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    Who is the Greatest British athlete ever?

    Having read the recent article in AW (17.11.16) by Mike Dagg-Jenden, ‘Who is the best British athlete of all time’, I feel compelled to question his choice of criteria.

    As a big athletics’ fan and follower of the sport since the late 70’s, I disagree with his assertion that, “Olympic Games titles, then World Championships titles, followed by the season’s rankings are the key factors to consider and then you would look at world records,..”

    This seems to me a strange weighting of the criteria given, and one that many statisticians and athletics’ writers would disagree with. It also appears to be one that has been purposely skewed to put Farah to the top of the pile.

    My understanding is that most experts of the sport believe the pinnacle for any athlete is to become Olympic champion or break the World record in their event. If an athlete manages both, then they are an ‘All Time great’. These are the ONLY 2 criteria that can be used to judge an athlete from any era over the last 100 years.

    Ranking points were only introduced in 1947, thus they are only of relevance for comparing athletes since that point. World Championships were only introduced in 1983, meaning that anyone competing before that time cannot have accrued any medals in that category. Moreover, they were only held every 4 years until 1991, when they then became bi-annual. Thus anyone competing in the last 25 years, e.g. Farah, had twice as many opportunities for acquiring medals.

    The only fair way to compare athletes from different eras is with a level playing field, and that requires using criteria that all had access to. The World Championships, while important to modern era athletes, cannot be used to infer a current athlete’s achievements as superior to those from athletes prior to the 1990’s. As an example, Coe & Thompson had 2 World Championships during their careers, whereas Farah has had 7 opportunities to compete in World Championships during his career.

    While all world records are impressive, the inclusion of Christie into the select group of athletes with Olympic, World, European, Commonwealth titles AND a world record, based on an indoor best time in the 200m, is a tenuous one. Really, it is outdoor world records, more particularly in standard Olympic events that really count. For this reason, until such time as he breaks an outdoor World Record, preferably at an Olympic distance, (even 3000m or 2000m will do), Farah shouldn’t be in the same conversation as Coe, Thompson, Edwards or Gunnell, as Britain’s greatest athlete. All of those have won Olympic titles and broken world records in recognised Olympic events.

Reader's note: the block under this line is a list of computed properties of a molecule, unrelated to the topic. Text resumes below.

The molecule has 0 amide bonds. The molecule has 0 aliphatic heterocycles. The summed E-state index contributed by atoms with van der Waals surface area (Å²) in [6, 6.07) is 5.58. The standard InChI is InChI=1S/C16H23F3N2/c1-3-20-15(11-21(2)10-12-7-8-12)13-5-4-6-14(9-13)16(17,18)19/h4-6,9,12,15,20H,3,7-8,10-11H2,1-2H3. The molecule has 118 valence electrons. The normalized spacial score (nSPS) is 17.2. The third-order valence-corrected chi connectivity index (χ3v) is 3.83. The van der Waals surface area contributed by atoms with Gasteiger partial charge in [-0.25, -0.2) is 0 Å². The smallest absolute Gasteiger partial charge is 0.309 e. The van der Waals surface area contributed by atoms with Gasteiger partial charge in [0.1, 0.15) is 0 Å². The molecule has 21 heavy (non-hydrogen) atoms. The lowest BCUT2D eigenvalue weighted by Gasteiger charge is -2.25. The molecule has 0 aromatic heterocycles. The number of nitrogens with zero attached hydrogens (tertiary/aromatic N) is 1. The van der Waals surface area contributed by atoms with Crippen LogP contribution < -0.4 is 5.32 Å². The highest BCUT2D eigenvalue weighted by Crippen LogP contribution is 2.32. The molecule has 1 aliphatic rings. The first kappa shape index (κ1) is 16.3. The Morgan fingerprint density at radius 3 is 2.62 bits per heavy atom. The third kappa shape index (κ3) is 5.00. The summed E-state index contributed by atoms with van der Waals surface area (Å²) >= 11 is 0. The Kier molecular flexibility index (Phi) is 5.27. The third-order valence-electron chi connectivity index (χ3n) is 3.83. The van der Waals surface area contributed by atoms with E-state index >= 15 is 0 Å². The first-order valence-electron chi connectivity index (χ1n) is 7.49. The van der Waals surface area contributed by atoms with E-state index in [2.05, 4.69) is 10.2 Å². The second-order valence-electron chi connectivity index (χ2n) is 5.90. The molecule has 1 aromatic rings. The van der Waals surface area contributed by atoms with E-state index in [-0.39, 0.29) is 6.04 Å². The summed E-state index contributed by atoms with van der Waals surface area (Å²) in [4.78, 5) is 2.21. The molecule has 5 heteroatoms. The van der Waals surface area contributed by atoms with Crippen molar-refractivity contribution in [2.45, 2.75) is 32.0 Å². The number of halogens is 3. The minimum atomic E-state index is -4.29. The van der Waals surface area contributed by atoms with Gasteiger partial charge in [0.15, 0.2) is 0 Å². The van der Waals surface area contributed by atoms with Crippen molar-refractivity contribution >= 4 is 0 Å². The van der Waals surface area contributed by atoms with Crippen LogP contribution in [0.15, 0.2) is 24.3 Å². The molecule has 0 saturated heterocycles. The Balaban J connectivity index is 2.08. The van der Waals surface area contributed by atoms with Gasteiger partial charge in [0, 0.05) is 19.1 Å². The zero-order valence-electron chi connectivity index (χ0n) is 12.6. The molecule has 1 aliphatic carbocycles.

For me, and I know that Mel Watman also stated as such in his book, “All Time Greats of British Athletics”, Coe and Thompson stand alone at the top of that illustrious pile. For they are the only 2 who have successfully retained an Olympic title and broken a world record. The lack of a WR, in a sport that ultimately is judged on time and distance, is a serious omission from Farah’s CV.

    In addition, Coe is the only British athlete in the frame who has set world records in more than one event: 2 Olympic distances, 800 & 1500m, in addition to 1000m and the Mile. At one time he held 4 world records simultaneously. It also mentioned in the article that he broke 1 indoor WR, well it was actually 3: – 800m twice (1:46.00, 1:44.91) and 1000m (2:18.58).

    In terms of World Rankings, yes, they are important, however, there are somewhat subjective, and only recognising the Top No. 1 ranking doesn’t tell the whole story. I have no idea why the author of the article did not use total ranking points for each athlete in consideration, as T&FN awards 10 points for a No. 1 ranking, down to 1 point for a No. 10. Based on this, we find Thompson acquired 71 ranking points during his career in 1 event, Edwards 101 from 1 event and Coe has 136 points from 2 events. Farah currently has 79 points in total from his 2 events, and even if/when this year’s rankings come out, and he is ranked top in both events, that will bring his total to 99; still a long way off Coe’s total.

    Another point which I feel should be pointed out, is that as impressive as Farah’s Olympic double is, it has been done by several other athletes in the past. Moreover, when Viren and Yifter won their doubles, they had to run a heat of the 10000m before the final, Farah just ran a 1 off 10k final.

    In terms of British athletes, those contending for ‘Greatest Ever,’ have to be both Olympic champions and an outdoor World record holder.

    The next group would be those who are World Champions and World record holders, or those who have won World and Olympic titles, but are missing a World record. That would include athletes such as Jackson, Whitbread, Cram, Christie, Rutherford, Ennis – Hill and Farah. The argument for Mo as the best within that group is a good one, based on the sheer number of medals he has won, but he is not in that top group until he breaks a world record outdoors.

    Today’s athletes have more opportunities to win medals than any other group in history. Not only are World Champs held every 2 years, but also the Europeans are now bi-annual. You also have indoor World Champs, something relatively new and not an option for many athletes from former eras.

    In concluding, as great an athlete as Mo Farah is, and he is certainly the most successful British athlete at Championships (of which there are many opportunities) ever, he is not the greatest athlete Britain has ever produced. He needs a couple of world records to be in that conversation.

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